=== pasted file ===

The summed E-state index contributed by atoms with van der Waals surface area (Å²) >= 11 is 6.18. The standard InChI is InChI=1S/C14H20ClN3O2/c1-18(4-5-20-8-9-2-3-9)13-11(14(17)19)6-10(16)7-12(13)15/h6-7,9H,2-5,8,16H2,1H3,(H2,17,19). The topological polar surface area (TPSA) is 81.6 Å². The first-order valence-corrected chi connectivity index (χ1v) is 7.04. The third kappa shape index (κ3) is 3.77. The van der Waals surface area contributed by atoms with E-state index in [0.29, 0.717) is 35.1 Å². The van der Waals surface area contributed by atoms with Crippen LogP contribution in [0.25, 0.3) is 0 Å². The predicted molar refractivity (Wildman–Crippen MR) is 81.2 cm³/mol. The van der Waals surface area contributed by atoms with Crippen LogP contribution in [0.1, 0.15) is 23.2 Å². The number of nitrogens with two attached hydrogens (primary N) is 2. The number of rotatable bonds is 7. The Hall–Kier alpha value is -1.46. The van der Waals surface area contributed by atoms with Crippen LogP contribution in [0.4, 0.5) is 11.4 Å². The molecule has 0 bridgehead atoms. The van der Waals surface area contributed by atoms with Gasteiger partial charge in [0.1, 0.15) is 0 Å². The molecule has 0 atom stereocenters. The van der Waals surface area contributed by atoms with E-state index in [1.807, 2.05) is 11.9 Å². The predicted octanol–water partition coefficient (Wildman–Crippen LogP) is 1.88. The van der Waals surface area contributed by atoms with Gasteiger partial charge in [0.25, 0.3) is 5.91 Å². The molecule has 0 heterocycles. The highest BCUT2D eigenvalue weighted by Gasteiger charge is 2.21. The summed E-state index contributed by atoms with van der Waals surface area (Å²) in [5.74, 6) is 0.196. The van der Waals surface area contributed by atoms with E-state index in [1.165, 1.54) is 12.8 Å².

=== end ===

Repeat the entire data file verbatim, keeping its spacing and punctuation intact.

The summed E-state index contributed by atoms with van der Waals surface area (Å²) >= 11 is 6.18. The standard InChI is InChI=1S/C14H20ClN3O2/c1-18(4-5-20-8-9-2-3-9)13-11(14(17)19)6-10(16)7-12(13)15/h6-7,9H,2-5,8,16H2,1H3,(H2,17,19). The topological polar surface area (TPSA) is 81.6 Å². The first-order valence-corrected chi connectivity index (χ1v) is 7.04. The third kappa shape index (κ3) is 3.77. The van der Waals surface area contributed by atoms with E-state index in [0.29, 0.717) is 35.1 Å². The van der Waals surface area contributed by atoms with Crippen LogP contribution in [0.25, 0.3) is 0 Å². The predicted molar refractivity (Wildman–Crippen MR) is 81.2 cm³/mol. The van der Waals surface area contributed by atoms with Crippen LogP contribution in [0.1, 0.15) is 23.2 Å². The number of nitrogens with two attached hydrogens (primary N) is 2. The number of rotatable bonds is 7. The Hall–Kier alpha value is -1.46. The van der Waals surface area contributed by atoms with Crippen LogP contribution in [0.4, 0.5) is 11.4 Å². The molecule has 0 bridgehead atoms. The van der Waals surface area contributed by atoms with Gasteiger partial charge in [0.1, 0.15) is 0 Å². The molecule has 0 atom stereocenters. The van der Waals surface area contributed by atoms with E-state index in [1.807, 2.05) is 11.9 Å². The predicted octanol–water partition coefficient (Wildman–Crippen LogP) is 1.88. The van der Waals surface area contributed by atoms with Gasteiger partial charge in [0.25, 0.3) is 5.91 Å². The molecule has 0 heterocycles. The highest BCUT2D eigenvalue weighted by Gasteiger charge is 2.21. The summed E-state index contributed by atoms with van der Waals surface area (Å²) in [5.74, 6) is 0.196. The van der Waals surface area contributed by atoms with E-state index in [1.165, 1.54) is 12.8 Å².